The home visitors are the users who interface directly with the clients and manage cases. They conduct home visits and are responsible for outreach and enrollment. Once the client is enrolled, they are responsible for developing their own personal Care Plans. They manage and document all of their work through the CLARA system.

Supervisors

Supervisors are interested in understanding the performance of the HFO team across locations and agencies through metrics such as home visit completion rate, case load, and number of enrolled focus children.


Creating the Design Story

Once we had the requirement set organized and prioritized, and a good understanding of our users and their roles, I synthesized the work into an overall design story that would guide the design process by helping us to determine where each of the features fit within the existing system, what new features needed to be developed, and how all of these pieces fit together into a coherent work flow.

Design Story


Diagraming User Flows

Client Screening Diagram

I dove further into the individual features represented in the design story to map out user flows, particularly for places where the existing system would need to be modified. For example, shown below is where we eventually landed for the organization of the Client Information step of the Client Screening work flow. We worked through several iterations to develop a user flow that would meet the needs of the HFO program while being flexible enough to accomodate different program requirements for different clients. Overall, we explored and documented 7 different work flows and the connections between them.

Client Information Diagram


Design iteration utilizing the Design System

Utilizing this design system, I began to create design iterations for each of the pieces identified in the design story.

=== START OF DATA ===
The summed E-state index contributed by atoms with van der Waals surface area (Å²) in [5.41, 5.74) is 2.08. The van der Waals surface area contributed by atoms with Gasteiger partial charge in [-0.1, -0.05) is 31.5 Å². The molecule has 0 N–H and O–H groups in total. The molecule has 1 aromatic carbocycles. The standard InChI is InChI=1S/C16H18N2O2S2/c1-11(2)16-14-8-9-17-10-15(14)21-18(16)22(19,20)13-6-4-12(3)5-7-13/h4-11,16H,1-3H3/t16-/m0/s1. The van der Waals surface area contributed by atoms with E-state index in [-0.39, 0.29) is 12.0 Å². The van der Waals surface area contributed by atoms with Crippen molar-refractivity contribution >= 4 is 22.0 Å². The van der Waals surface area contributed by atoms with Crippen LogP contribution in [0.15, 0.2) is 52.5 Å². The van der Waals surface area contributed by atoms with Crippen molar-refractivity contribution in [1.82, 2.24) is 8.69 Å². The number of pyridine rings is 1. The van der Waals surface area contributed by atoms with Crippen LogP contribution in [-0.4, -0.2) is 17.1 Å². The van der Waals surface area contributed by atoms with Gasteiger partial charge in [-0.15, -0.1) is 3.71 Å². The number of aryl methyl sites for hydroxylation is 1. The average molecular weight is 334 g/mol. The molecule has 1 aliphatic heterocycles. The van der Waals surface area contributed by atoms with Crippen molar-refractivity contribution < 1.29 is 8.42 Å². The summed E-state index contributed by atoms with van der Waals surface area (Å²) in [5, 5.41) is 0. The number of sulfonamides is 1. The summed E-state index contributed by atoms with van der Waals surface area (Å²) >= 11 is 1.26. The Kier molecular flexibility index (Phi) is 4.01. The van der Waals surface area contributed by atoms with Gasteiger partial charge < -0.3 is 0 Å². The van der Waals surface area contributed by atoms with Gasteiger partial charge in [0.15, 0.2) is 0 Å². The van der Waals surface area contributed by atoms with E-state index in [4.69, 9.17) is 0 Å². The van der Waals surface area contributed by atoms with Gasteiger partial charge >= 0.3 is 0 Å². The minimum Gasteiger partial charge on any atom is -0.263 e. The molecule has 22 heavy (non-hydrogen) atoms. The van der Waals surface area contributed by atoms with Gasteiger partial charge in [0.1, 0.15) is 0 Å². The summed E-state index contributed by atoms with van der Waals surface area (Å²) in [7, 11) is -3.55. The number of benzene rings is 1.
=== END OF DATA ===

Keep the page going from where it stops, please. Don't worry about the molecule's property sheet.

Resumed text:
Over my five years working at Vistalogic, I completely overhauled the user interface of the CLARA software system. This included introducing modern techniques and tooling for CSS, organizing and improving the javascript code base, and developing a design system of resuable and nestable components. View design system documentation (Work in progress).

Design System

Utilizing this design system, I began to create design iterations for each of the pieces identified in the design story. When necessary, I would develop new components to add to the design system, such as the indicators for the Key Performance Indicator Dashboard. Through frequent meetings with the program managers, who had intimate knowledge of the needs of the HFO program and users, we audited the designs and incorporated comments into the subsequent iterations.


Outcome

Design document

Through iteration and analysis we arrived at a set of over 50 high-fidelity mockups documenting the design direction for the HFO system, for 19 new and/or modified feature sets.

Case Console

Case Console

Console Evolution

The center piece of thew new interface, the Case Console, represents a further evolution in my work to streamline the CLARA interface. When I began working with Vistalogic, the system was closer to a database administration interface than a purpose-built application. Over time, I worked to focus the interface more on use-cases and away from the underlying data records. The Console became the organizing metaphor for a single-page application that could handle what previously required multiple server side page renders tied to a confusing navigation system. The Case Console, coupled with modal workflows, will allow HFO's Home Visitors to manage their Cases and Client Care Plans from a single clear interface.

A Streamlined Look and Feel

New look and feel for the Clara interface

In addition to the improvement in information architecture and user experience, my work included an updated look and feel for the software interface. Modern iconography and typography, judicious use of white space, consistent padding and spacing, consistency between interface components, and strong visual anchors allowed us to present a lot of information in a clean, uncluttered, discoverable interface.

Deliverable

The final deliverable to the client was a design document and an interactive prototype outlining the interface and the user flow. View the complete protoype.

HFO interface interaction